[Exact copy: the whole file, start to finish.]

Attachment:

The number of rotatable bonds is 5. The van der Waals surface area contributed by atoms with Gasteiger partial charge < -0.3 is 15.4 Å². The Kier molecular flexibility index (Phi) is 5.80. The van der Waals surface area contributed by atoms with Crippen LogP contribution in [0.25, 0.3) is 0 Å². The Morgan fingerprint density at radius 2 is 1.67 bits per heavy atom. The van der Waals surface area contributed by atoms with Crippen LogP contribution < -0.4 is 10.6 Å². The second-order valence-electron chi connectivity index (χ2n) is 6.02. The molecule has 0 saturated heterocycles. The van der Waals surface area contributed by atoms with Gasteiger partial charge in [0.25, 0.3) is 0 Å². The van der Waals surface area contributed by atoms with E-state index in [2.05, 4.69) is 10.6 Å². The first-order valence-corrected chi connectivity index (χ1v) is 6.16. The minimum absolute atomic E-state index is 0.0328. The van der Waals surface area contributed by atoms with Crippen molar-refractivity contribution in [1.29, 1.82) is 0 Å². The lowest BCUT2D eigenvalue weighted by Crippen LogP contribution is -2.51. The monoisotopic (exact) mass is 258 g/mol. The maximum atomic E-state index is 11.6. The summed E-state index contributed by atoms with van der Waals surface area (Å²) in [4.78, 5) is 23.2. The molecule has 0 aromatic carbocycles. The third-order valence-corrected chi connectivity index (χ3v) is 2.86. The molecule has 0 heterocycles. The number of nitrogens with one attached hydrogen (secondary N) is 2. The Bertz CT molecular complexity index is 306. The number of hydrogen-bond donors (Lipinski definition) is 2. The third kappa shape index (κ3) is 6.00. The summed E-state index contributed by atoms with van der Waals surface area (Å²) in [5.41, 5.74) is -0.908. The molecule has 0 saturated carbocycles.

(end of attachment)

The number of rotatable bonds is 5. The van der Waals surface area contributed by atoms with Gasteiger partial charge < -0.3 is 15.4 Å². The Kier molecular flexibility index (Phi) is 5.80. The van der Waals surface area contributed by atoms with Crippen LogP contribution in [0.25, 0.3) is 0 Å². The Morgan fingerprint density at radius 2 is 1.67 bits per heavy atom. The van der Waals surface area contributed by atoms with Crippen LogP contribution < -0.4 is 10.6 Å². The second-order valence-electron chi connectivity index (χ2n) is 6.02. The molecule has 0 saturated heterocycles. The van der Waals surface area contributed by atoms with Gasteiger partial charge in [0.25, 0.3) is 0 Å². The van der Waals surface area contributed by atoms with E-state index in [2.05, 4.69) is 10.6 Å². The first-order valence-corrected chi connectivity index (χ1v) is 6.16. The minimum absolute atomic E-state index is 0.0328. The van der Waals surface area contributed by atoms with Crippen molar-refractivity contribution in [1.29, 1.82) is 0 Å². The lowest BCUT2D eigenvalue weighted by Crippen LogP contribution is -2.51. The monoisotopic (exact) mass is 258 g/mol. The maximum atomic E-state index is 11.6. The summed E-state index contributed by atoms with van der Waals surface area (Å²) in [4.78, 5) is 23.2. The molecule has 0 aromatic carbocycles. The third-order valence-corrected chi connectivity index (χ3v) is 2.86. The molecule has 0 heterocycles. The number of nitrogens with one attached hydrogen (secondary N) is 2. The Bertz CT molecular complexity index is 306. The number of hydrogen-bond donors (Lipinski definition) is 2. The third kappa shape index (κ3) is 6.00. The summed E-state index contributed by atoms with van der Waals surface area (Å²) in [5.41, 5.74) is -0.908. The molecule has 0 saturated carbocycles.